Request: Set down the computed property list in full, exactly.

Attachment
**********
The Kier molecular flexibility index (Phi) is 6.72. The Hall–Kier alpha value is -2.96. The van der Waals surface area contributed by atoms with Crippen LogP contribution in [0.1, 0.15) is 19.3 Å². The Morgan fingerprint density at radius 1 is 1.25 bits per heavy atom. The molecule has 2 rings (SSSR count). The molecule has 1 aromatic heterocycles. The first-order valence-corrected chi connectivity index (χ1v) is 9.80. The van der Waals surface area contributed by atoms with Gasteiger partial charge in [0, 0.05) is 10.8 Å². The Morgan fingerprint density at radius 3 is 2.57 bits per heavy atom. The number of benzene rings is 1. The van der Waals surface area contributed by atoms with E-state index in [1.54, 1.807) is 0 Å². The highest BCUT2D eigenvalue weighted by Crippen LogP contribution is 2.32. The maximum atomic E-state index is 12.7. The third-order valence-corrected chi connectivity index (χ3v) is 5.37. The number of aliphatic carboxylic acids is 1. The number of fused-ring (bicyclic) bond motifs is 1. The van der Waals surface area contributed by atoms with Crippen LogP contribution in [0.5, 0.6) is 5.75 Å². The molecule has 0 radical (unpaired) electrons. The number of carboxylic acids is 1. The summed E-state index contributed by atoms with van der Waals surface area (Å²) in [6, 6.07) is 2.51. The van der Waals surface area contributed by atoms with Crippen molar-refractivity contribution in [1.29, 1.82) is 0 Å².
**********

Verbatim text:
The Kier molecular flexibility index (Phi) is 6.72. The Hall–Kier alpha value is -2.96. The van der Waals surface area contributed by atoms with Crippen LogP contribution in [0.1, 0.15) is 19.3 Å². The Morgan fingerprint density at radius 1 is 1.25 bits per heavy atom. The molecule has 2 rings (SSSR count). The molecule has 1 aromatic heterocycles. The first-order valence-corrected chi connectivity index (χ1v) is 9.80. The van der Waals surface area contributed by atoms with Gasteiger partial charge in [0, 0.05) is 10.8 Å². The Morgan fingerprint density at radius 3 is 2.57 bits per heavy atom. The number of benzene rings is 1. The van der Waals surface area contributed by atoms with E-state index in [1.54, 1.807) is 0 Å². The highest BCUT2D eigenvalue weighted by Crippen LogP contribution is 2.32. The maximum atomic E-state index is 12.7. The third-order valence-corrected chi connectivity index (χ3v) is 5.37. The number of aliphatic carboxylic acids is 1. The number of fused-ring (bicyclic) bond motifs is 1. The van der Waals surface area contributed by atoms with Crippen LogP contribution in [0.5, 0.6) is 5.75 Å². The molecule has 0 radical (unpaired) electrons. The number of carboxylic acids is 1. The summed E-state index contributed by atoms with van der Waals surface area (Å²) in [6, 6.07) is 2.51. The van der Waals surface area contributed by atoms with Crippen molar-refractivity contribution in [1.29, 1.82) is 0 Å².